By the time that Eternals’ shifts its focus to the present day, when the Eternals are brought back out of hiding by the Deviants’ sudden reappearance, the world’s a drastically different place, and most of the Eternals have become different people. Where Sersi and the others all manage to find happiness in their new lives and letting their past selves go, Ikaris remains steadfast in his commitment to their true mission, which only he and Prime Eternal Ajak (Salma Hayek) are privy to at first.
Because Eternals is such a busy film, some of its ideas, like how power and authority are balanced on the actual team, get a bit muddled, but when a dying Ajak chooses Sersi to become the new Prime Eternal, the story’s brushing up against the broadside of something interesting.
Though neither Sersi nor Ikaris can initially understand why Ajak would choose her to be the next Prime Eternal, her reasoning’s pretty easy to grasp just from watching any of Eternals’ trailers. He’s a superstrong living weapon whose gaze literally burns holes through things, whereas she’s a creator who expresses reverence and love for the material world while showing off her superhuman mastery over its constituent elements. It’s in moments where Sersi begins to piece together how and why she’s the new Prime Eternal that Eternals feels as if it’s the most confident in its ability to bring something slightly new to the pantheon of Marvel’s big-screen spectacles: a feature about a woman getting a promotion.
Much like Zack Snyder’s Justice League before it, Eternals’ family drama briefly turns brutal as everyone comes together to fight one of their own. But unlike the amnesiac Superman, Ikaris emerges from his battle with the other Eternals definitively marked as the villain of the movie who’s willing to put the entire Earth in danger in order to complete their mission. As the world teeters on the brink of destruction in Eternals final act, Sersi and Ikaris are left seeming as if they’re about to tearfully fight to the death, and the movie cuts to a montage in an attempt to make you feel what they’re feeling.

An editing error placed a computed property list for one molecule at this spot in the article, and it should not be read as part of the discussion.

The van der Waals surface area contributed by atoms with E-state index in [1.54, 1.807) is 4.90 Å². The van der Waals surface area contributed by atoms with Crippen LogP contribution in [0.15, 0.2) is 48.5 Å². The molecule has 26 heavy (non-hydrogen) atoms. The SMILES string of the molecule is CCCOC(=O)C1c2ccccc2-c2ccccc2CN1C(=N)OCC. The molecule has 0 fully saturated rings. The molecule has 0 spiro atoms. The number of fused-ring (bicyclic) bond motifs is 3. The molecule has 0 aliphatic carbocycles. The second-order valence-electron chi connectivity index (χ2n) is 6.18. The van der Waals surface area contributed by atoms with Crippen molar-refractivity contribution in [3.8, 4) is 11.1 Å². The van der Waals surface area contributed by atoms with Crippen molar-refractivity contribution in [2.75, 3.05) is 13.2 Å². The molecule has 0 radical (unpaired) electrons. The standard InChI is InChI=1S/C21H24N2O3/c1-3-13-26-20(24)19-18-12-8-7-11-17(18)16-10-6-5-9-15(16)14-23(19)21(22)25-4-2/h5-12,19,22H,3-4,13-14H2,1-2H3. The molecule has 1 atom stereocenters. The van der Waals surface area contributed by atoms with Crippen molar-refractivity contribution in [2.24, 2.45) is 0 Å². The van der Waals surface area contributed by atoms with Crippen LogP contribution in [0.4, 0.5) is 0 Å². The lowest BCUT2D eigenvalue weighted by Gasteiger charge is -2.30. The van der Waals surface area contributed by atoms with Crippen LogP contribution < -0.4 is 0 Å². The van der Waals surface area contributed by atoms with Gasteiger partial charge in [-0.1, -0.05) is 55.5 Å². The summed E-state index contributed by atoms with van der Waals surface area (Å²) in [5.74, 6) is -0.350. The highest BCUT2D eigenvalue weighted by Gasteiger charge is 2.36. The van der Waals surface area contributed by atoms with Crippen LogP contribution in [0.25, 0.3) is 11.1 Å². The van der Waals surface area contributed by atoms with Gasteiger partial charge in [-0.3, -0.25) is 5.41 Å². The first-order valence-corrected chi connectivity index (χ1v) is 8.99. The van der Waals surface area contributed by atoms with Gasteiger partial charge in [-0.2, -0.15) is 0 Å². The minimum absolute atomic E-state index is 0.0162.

In Eternals’ defense, flashbacks to a sex scene during a big superhero fight might not play all that well with audiences, which is likely why it doesn’t pop up again on screen as Ikaris and Sersi reflect on all the history they share. It does feel telling, though, that the two come across more as Very Good Friends rather than people who’ve seen each other naked as they fight over the fate of the Earth. By the time Eternals gets to this part of its story, the movie’s already so mired in barely explained cosmic lore and aggressive special effects that none of its emotional beats really work.
What does work, especially when you go back and watch Eternals more closely, is the idea that Sersi knew on some level that her romantic entanglement with Ikaris wouldn’t last. In a movie with so many moving parts, that sort of detail’s something you really have to look for, but with Eternals now streaming on Disney Plus for everyone, going back to pinpoint the moment when Sersi knew just got much easier.